In 2018, candidates sitting their Master of Wine exams were asked…..
“If a world wide disease were to wipe out every grape variety, which two would you save and why?”
In between unloading pallets of Sauvignon Blanc, Cabernet Sauvignon, Chenin, Syrah and Rose wines, I have thought long and hard about this question. At first glance it appears to be a simple choice; one red grape and one white grape variety, thereby giving us the opportunity to drink a red wine, a white wine and a rose wine which can be made from a red grape or red and white wine can be mixed to create a rose.
I am not going to get too technical in my reasons for saving the grape varieties – that is where the marks would be scored in the exam but I will answer the question.
Grenache or Garnacha as they call it in Spain for the red grape variety and I would also save Pinot Noir.
Grenache is the second most widely planted grape variety in the world, covering huge areas of Southern France where it is the main grape variety for southern Cotes du Rhones and used extensively in the blends of the Rousillon wines like Minervois, Corbieres etc. However, it really shines in Chateauneuf du Pape where diligent producers prune heavily and grow the vines on very poor soil, creating dense heavy reds capable of ageing for decades. It makes extraordinary sweet reds in Maury and Banyuls. In Northern Spain, it is the main grape variety for Navarra, making fun Rose wines and simple to great Reds. It is the preeminent grape used in the amazing wines of Priorat. Grenache is also grown in Australia and until, relatively recently, was their most planted variety. Grenache has also proved to make really interesting wines in California especially in the hands of the maverick wine makers who became known as the Rhone Rangers.
My other choice is Pinot Noir. I have chosen Pinot because it is a grape variety that prefers the cooler climates where it can make unbelievably amazing wines and I am thinking Burgundy. The great crus of Burgundy are beyond the reach of most people’s pockets but the lesser village wines are worth seeking out. Pinot can make really good wine in New Zealand and is one of the three permitted grape varieties in Champagne. I actually think that the Champagnes made using the red grapes are more interesting than those made from predominately Chardonnay – there is more weight to the wines. Pinot Noir is increasingly used in English and Welsh wines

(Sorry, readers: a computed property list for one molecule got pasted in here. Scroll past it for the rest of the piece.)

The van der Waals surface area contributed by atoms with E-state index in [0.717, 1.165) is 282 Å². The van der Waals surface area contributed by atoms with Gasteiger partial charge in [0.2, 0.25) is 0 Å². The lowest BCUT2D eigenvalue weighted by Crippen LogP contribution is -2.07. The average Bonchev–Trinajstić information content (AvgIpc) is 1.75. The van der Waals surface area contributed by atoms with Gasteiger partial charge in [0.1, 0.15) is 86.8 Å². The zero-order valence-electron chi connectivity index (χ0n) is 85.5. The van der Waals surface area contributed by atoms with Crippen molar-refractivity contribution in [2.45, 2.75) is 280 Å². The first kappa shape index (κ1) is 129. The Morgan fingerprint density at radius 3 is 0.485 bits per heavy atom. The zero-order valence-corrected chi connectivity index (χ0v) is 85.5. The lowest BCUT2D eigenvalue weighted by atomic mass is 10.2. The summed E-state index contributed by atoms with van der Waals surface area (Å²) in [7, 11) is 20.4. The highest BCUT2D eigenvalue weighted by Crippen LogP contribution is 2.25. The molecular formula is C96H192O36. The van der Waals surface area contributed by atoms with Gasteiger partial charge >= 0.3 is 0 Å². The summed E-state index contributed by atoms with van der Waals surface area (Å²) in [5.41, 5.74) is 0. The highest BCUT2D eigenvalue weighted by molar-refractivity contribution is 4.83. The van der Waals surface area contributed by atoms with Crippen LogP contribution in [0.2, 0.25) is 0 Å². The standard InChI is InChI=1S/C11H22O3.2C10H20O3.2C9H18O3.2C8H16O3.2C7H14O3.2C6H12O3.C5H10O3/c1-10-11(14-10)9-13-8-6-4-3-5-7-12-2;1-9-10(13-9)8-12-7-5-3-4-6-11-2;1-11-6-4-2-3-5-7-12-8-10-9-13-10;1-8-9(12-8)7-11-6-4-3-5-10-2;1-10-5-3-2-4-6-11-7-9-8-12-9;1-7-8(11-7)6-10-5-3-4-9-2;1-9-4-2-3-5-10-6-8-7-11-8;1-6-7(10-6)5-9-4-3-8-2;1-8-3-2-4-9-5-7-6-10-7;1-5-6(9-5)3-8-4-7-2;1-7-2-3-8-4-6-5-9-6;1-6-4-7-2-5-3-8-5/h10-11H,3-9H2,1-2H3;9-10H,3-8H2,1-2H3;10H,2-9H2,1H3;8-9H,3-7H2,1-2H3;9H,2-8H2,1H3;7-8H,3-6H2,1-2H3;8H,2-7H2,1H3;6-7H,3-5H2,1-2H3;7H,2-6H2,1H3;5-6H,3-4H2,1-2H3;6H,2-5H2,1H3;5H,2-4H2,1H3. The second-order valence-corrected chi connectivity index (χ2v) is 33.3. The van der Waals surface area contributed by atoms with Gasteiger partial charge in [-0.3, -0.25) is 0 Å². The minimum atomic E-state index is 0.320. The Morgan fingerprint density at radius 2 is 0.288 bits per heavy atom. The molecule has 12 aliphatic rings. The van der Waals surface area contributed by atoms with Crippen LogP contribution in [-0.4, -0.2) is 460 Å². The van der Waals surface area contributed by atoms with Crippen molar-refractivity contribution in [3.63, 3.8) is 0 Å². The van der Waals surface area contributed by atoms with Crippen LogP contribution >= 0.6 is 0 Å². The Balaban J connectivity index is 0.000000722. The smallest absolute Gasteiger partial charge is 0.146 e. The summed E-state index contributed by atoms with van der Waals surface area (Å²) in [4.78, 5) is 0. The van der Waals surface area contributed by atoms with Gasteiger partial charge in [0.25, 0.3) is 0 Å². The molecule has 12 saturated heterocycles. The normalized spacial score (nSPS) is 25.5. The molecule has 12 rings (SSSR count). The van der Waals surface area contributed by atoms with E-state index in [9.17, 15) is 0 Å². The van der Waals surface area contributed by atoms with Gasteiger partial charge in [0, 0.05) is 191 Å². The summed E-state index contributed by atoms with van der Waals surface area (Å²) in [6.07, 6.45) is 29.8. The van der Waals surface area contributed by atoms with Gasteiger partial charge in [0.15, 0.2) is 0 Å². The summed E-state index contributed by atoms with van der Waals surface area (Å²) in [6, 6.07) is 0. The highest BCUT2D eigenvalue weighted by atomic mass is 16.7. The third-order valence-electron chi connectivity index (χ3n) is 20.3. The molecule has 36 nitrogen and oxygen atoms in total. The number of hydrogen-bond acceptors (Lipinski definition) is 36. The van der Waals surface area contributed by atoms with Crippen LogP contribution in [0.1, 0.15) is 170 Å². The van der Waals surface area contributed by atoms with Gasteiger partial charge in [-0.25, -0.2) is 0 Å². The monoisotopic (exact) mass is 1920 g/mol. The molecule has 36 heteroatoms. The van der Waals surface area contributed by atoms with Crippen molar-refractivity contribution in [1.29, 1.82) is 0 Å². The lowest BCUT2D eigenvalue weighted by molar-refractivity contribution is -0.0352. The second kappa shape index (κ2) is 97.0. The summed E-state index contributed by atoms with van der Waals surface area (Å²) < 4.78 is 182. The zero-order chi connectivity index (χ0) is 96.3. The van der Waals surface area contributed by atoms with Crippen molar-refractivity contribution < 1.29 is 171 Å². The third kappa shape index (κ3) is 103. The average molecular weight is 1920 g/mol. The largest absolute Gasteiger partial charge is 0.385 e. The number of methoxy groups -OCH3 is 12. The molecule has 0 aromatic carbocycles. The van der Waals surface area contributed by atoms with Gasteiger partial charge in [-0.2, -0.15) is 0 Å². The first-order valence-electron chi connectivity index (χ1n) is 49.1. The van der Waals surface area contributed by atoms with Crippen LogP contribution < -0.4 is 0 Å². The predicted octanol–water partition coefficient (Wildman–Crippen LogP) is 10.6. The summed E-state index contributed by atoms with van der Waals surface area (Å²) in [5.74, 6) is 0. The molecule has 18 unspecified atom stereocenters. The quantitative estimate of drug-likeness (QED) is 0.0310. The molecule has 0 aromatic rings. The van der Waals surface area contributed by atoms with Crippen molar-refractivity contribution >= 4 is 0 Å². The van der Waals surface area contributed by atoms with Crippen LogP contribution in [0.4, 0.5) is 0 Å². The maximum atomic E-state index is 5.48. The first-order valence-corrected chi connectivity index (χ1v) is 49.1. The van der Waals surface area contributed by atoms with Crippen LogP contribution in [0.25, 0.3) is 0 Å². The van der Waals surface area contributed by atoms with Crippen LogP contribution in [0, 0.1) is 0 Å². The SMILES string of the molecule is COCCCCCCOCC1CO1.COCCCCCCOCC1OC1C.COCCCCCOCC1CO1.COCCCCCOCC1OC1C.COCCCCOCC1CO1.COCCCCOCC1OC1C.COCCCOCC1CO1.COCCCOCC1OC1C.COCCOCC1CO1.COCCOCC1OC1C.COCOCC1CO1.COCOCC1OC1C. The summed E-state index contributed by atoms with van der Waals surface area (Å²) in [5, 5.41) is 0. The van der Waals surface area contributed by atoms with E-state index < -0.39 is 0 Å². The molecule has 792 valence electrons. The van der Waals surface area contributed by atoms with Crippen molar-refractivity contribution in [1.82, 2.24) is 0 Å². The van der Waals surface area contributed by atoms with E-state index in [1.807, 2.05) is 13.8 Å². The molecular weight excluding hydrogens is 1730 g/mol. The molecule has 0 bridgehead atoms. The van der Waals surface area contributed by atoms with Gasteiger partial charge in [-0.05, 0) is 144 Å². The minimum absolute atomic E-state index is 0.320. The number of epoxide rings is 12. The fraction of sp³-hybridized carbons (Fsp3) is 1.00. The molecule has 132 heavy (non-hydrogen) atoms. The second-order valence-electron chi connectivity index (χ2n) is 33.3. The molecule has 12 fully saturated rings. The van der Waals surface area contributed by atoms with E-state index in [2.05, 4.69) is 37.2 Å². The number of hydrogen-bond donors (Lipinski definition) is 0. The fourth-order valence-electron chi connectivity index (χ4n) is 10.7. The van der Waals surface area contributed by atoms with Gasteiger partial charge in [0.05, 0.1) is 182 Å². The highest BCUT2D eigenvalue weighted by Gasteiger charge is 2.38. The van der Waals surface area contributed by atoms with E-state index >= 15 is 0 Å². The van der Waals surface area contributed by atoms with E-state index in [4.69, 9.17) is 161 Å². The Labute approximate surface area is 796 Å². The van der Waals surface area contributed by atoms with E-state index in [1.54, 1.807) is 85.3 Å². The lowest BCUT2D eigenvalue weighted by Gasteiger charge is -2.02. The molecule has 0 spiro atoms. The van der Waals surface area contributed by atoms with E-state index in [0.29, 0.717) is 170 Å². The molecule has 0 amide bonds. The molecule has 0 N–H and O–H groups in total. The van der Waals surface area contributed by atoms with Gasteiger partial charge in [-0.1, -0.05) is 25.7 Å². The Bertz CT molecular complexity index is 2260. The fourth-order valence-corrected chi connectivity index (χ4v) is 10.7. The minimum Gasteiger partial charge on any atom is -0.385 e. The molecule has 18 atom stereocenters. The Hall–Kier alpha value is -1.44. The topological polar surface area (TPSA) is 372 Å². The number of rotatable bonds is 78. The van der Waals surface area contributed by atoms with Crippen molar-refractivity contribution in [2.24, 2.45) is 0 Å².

So, in a world where only two varieties are allowed I have chosen Grenache for the basic reds and the serious, dark heavy reds. Grenache for fun Rose wines and I hope that we can replicate Provencal rose wines too from Grenache Gris. Similarly, Grenache Blanc can make some really interesting white wines and I can only hope that the Gris and Blanc slip through the net as Grenache as they are just mutations of Grenache Noir. We know Grenache works well in France, Spain and in Australia – the climates of these countries are replicated elsewhere so we can expect Chile, Argentina, South Africa and Southern Italy to soon plant up Grenache and produce easy drinking to great wines. I have chosen Pinot Noir for the sublime Burgundies and because we can keep Champagne and the English Vineyards can survive too. New Zealand can continue to produce good wines and areas like Northern Italy and Germany, both of whom already make some good Pinot, can experiment and perhaps make a name for themselves. Again, I hope that the Pinot variety is the permitted survivor and perhaps its mutations – Pinot Blanc and Pinot Gris (Grigio) can slip through the net.
In this strange other world, I suspect that nearly all wine producing countries can continue to make great wine and good wine and make enough of it for us all to enjoy at every price point. There will inevitably be a shift of fortunes for some regions but many local economies that rely on wine should survive this hypothetical grape pandemic.